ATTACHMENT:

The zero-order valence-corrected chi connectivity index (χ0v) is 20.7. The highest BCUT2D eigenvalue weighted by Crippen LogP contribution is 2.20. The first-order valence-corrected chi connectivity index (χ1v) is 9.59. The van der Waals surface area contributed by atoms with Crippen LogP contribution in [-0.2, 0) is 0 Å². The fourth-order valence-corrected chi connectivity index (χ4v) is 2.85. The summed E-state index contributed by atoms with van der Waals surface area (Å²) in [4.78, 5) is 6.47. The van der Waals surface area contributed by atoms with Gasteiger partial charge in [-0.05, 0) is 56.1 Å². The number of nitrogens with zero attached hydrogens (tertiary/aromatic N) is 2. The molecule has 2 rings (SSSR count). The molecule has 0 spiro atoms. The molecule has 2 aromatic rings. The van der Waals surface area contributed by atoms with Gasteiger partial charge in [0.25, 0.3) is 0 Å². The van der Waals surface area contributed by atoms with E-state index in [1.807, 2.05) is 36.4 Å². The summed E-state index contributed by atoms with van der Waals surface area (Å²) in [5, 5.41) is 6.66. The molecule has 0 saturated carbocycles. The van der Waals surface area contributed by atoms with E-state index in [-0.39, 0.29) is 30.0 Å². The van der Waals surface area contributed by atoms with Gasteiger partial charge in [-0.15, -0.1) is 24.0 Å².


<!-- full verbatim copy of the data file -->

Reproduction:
The zero-order valence-corrected chi connectivity index (χ0v) is 20.7. The highest BCUT2D eigenvalue weighted by Crippen LogP contribution is 2.20. The first-order valence-corrected chi connectivity index (χ1v) is 9.59. The van der Waals surface area contributed by atoms with Crippen LogP contribution in [-0.2, 0) is 0 Å². The fourth-order valence-corrected chi connectivity index (χ4v) is 2.85. The summed E-state index contributed by atoms with van der Waals surface area (Å²) in [4.78, 5) is 6.47. The van der Waals surface area contributed by atoms with Gasteiger partial charge in [-0.05, 0) is 56.1 Å². The number of nitrogens with zero attached hydrogens (tertiary/aromatic N) is 2. The molecule has 2 rings (SSSR count). The molecule has 0 spiro atoms. The molecule has 2 aromatic rings. The van der Waals surface area contributed by atoms with Gasteiger partial charge in [0.25, 0.3) is 0 Å². The van der Waals surface area contributed by atoms with E-state index in [1.807, 2.05) is 36.4 Å². The summed E-state index contributed by atoms with van der Waals surface area (Å²) in [5, 5.41) is 6.66. The molecule has 0 saturated carbocycles. The van der Waals surface area contributed by atoms with E-state index in [-0.39, 0.29) is 30.0 Å². The van der Waals surface area contributed by atoms with Gasteiger partial charge in [-0.15, -0.1) is 24.0 Å².